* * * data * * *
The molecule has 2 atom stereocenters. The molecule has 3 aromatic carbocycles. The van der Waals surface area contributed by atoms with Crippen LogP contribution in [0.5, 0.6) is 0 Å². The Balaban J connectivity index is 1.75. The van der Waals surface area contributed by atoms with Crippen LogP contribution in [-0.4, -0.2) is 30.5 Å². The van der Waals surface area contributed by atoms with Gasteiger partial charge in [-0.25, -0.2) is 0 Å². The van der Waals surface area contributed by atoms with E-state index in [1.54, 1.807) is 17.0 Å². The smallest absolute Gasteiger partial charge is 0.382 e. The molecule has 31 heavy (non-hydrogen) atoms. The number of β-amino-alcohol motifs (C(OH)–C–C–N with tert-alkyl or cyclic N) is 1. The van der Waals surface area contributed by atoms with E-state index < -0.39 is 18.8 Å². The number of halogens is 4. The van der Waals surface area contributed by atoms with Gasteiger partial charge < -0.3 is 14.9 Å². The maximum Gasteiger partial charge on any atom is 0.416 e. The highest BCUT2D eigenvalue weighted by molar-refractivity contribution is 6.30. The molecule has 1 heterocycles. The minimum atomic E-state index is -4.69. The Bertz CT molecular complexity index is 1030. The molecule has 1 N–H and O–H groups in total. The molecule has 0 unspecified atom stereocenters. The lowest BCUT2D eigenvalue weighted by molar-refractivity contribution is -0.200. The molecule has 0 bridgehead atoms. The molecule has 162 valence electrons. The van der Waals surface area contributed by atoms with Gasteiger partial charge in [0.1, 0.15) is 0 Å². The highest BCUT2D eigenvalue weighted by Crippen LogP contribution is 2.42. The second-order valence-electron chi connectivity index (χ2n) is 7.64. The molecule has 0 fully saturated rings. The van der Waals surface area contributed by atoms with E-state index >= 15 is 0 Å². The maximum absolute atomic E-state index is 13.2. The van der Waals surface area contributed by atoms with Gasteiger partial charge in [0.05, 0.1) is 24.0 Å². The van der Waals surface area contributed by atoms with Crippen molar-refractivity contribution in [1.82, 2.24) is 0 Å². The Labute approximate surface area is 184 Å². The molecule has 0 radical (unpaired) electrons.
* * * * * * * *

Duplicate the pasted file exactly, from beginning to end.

The molecule has 2 atom stereocenters. The molecule has 3 aromatic carbocycles. The van der Waals surface area contributed by atoms with Crippen LogP contribution in [0.5, 0.6) is 0 Å². The Balaban J connectivity index is 1.75. The van der Waals surface area contributed by atoms with Crippen LogP contribution in [-0.4, -0.2) is 30.5 Å². The van der Waals surface area contributed by atoms with Gasteiger partial charge in [-0.25, -0.2) is 0 Å². The van der Waals surface area contributed by atoms with E-state index in [1.54, 1.807) is 17.0 Å². The smallest absolute Gasteiger partial charge is 0.382 e. The molecule has 31 heavy (non-hydrogen) atoms. The number of β-amino-alcohol motifs (C(OH)–C–C–N with tert-alkyl or cyclic N) is 1. The van der Waals surface area contributed by atoms with E-state index < -0.39 is 18.8 Å². The number of halogens is 4. The van der Waals surface area contributed by atoms with Gasteiger partial charge < -0.3 is 14.9 Å². The maximum Gasteiger partial charge on any atom is 0.416 e. The highest BCUT2D eigenvalue weighted by molar-refractivity contribution is 6.30. The molecule has 1 heterocycles. The minimum atomic E-state index is -4.69. The Bertz CT molecular complexity index is 1030. The molecule has 1 N–H and O–H groups in total. The molecule has 0 unspecified atom stereocenters. The lowest BCUT2D eigenvalue weighted by molar-refractivity contribution is -0.200. The molecule has 0 bridgehead atoms. The molecule has 162 valence electrons. The van der Waals surface area contributed by atoms with Gasteiger partial charge in [0.1, 0.15) is 0 Å². The highest BCUT2D eigenvalue weighted by Crippen LogP contribution is 2.42. The second-order valence-electron chi connectivity index (χ2n) is 7.64. The molecule has 0 fully saturated rings. The van der Waals surface area contributed by atoms with E-state index >= 15 is 0 Å². The maximum absolute atomic E-state index is 13.2. The van der Waals surface area contributed by atoms with Gasteiger partial charge in [0.05, 0.1) is 24.0 Å². The van der Waals surface area contributed by atoms with Crippen molar-refractivity contribution in [1.82, 2.24) is 0 Å². The Labute approximate surface area is 184 Å². The molecule has 0 radical (unpaired) electrons.